This operator is defined in terms of queryParam:

name =: value = queryParam name (pure value)

queryFlag :: QueryParam param => Text -> param Source #

Construct a flag, that is, valueless query parameter. For example, in the following URL "a" is a flag, while "b" is a query parameter with a value:

https://httpbin.org/foo/bar?a&b=10

This operator is defined in terms of queryParam:

queryFlag name = queryParam name (Nothing :: Maybe ())

class QueryParam param where Source #

A type class for query-parameter-like things. The reason to have an overloaded queryParam is to be able to use it as an Option and as a FormUrlEncodedParam when constructing form URL encoded request bodies. Having the same syntax for these cases seems natural and user-friendly.

Minimal complete definition

queryParam

Methods

queryParam :: ToHttpApiData a => Text -> Maybe a -> param Source #

Create a query parameter with given name and value. If value is Nothing, it won't be included at all (i.e. you create a flag this way). It's recommended to use (=:) and queryFlag instead of this method, because they are easier to read.

Instances

 Source # Methods QueryParam (Option scheme) Source # MethodsqueryParam :: ToHttpApiData a => Text -> Maybe a -> Option scheme Source #

Arguments

 :: ByteString Header name -> ByteString Header value -> Option scheme

Create an Option that adds a header. Note that if you mappend two headers with the same names the leftmost header will win. This means, in particular, that you cannot create a request with several headers of the same name.

Support for cookies is quite minimalistic at the moment. It's possible to specify which cookies to send using cookieJar and inspect Response to extract CookieJar from it (see responseCookieJar).

cookieJar :: CookieJar -> Option scheme Source #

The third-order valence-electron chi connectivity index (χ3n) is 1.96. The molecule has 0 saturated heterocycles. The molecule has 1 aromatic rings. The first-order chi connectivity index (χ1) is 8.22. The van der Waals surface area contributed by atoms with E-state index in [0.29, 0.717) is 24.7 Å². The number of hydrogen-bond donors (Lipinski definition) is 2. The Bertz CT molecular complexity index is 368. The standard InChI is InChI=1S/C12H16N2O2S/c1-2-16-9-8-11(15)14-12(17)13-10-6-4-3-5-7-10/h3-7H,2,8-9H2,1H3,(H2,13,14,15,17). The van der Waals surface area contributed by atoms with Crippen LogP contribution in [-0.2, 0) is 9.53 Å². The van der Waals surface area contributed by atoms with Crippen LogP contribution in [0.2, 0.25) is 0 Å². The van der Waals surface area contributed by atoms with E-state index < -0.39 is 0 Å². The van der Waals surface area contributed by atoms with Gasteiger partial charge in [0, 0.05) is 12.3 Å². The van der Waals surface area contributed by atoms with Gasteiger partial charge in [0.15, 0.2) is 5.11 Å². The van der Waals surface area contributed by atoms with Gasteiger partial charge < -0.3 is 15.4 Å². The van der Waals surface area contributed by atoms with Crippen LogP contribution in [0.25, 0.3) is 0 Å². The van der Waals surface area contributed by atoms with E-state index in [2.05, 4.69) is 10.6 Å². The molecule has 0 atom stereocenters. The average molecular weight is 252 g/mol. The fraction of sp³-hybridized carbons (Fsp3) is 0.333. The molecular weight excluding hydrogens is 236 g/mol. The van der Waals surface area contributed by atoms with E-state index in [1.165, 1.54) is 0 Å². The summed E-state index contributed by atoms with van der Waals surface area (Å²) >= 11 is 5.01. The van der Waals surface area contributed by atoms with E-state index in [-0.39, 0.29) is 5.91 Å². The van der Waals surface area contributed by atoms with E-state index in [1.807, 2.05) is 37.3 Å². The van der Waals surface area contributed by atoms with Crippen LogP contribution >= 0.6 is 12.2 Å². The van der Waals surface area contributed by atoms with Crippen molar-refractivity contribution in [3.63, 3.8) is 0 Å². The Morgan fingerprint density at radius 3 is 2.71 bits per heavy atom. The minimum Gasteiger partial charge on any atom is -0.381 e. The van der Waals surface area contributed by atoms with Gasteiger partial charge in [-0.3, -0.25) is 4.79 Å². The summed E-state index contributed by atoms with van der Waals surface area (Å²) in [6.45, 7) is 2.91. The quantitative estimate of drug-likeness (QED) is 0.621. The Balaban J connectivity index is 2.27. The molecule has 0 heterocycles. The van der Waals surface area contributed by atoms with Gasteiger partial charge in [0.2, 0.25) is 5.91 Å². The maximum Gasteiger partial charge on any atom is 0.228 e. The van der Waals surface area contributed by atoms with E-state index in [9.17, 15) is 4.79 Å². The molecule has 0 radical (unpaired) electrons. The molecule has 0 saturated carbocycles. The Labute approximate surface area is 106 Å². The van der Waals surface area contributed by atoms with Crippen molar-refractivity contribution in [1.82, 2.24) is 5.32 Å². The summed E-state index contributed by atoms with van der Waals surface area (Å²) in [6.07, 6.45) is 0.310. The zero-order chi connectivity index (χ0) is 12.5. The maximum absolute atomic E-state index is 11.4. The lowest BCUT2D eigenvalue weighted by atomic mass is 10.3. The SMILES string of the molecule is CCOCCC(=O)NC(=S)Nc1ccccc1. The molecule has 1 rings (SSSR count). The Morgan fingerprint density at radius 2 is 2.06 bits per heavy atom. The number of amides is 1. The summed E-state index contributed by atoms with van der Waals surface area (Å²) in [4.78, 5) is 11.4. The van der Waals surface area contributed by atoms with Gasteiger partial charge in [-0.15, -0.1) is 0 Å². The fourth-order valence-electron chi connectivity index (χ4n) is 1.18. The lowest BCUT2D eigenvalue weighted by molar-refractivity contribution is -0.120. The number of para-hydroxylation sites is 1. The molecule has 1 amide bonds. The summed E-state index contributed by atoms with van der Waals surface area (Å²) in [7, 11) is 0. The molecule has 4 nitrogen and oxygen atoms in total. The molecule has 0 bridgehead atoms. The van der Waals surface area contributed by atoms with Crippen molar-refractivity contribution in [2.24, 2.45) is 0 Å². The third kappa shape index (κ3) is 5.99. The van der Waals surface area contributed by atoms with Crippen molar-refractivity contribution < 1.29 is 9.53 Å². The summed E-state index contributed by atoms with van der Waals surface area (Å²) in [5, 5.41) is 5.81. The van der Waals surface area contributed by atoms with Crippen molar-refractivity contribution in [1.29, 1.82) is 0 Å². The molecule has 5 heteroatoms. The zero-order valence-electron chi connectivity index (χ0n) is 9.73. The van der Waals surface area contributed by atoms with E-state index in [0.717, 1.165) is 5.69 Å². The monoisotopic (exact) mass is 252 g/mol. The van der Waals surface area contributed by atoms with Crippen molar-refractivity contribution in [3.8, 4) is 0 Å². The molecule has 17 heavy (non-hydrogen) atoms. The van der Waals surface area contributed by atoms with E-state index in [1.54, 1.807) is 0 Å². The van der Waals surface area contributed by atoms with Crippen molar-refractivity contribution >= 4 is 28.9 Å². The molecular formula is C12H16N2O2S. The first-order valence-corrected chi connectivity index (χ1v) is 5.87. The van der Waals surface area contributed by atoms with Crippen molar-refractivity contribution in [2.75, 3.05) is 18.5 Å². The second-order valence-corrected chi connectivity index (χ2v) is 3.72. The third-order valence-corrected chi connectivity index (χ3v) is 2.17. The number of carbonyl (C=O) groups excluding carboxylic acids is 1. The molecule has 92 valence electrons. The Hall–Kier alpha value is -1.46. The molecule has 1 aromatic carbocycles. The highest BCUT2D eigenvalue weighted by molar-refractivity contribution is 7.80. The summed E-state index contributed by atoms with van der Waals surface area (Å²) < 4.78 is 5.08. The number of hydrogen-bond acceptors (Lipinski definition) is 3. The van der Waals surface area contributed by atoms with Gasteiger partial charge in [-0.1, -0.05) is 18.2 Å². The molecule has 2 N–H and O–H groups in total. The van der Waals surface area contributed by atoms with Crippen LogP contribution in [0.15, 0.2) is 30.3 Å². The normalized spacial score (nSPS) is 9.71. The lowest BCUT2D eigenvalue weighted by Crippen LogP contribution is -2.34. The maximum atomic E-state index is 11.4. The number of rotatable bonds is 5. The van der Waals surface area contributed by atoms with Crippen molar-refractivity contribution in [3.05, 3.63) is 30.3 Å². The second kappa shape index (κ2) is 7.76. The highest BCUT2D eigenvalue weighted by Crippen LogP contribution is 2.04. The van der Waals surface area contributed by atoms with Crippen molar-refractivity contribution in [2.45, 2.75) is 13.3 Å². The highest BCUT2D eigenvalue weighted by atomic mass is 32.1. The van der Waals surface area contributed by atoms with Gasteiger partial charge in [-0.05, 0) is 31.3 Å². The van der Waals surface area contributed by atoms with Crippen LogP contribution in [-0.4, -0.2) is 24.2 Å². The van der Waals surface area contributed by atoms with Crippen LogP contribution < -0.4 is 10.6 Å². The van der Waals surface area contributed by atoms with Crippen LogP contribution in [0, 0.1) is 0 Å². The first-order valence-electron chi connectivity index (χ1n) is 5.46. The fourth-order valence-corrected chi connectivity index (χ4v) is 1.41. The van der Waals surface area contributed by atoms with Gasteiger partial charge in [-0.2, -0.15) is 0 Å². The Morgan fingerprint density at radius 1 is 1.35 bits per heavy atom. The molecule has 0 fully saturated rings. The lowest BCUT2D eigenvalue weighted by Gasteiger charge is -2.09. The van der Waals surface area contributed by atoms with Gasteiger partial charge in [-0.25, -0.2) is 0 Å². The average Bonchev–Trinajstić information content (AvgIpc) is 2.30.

Use the given CookieJar. A CookieJar can be obtained from a Response record.

Authentication

This section provides the common authentication helpers in the form of Options. You should always prefer the provided authentication Options to manual construction of headers because it ensures that you only use one authentication method at a time (they overwrite each other) and provides additional type safety that prevents leaking of credentials in the cases when authentication relies on HTTPS for encrypting sensitive data.

Arguments

 :: ByteString Username -> ByteString Password -> Option Https Auth Option

The Option adds basic authentication.

Arguments

 :: ByteString Username -> ByteString Password -> Option scheme Auth Option

An alternative to basicAuth which works for any scheme. Note that using basic access authentication without SSL/TLS is vulnerable to attacks. Use basicAuth instead unless you know what you are doing.

Since: 0.3.1

Arguments

 :: ByteString Consumer token -> ByteString Consumer secret -> ByteString OAuth token -> ByteString OAuth token secret -> Option scheme Auth Option

The Option adds OAuth1 authentication.

Since: 0.2.0

Arguments

 :: ByteString Token -> Option Https Auth Option

The Option adds an OAuth2 bearer token. This is treated by many services as the equivalent of a username and password.

The Option is defined as:

oAuth2Bearer token = header "Authorization" ("Bearer " <> token)

Arguments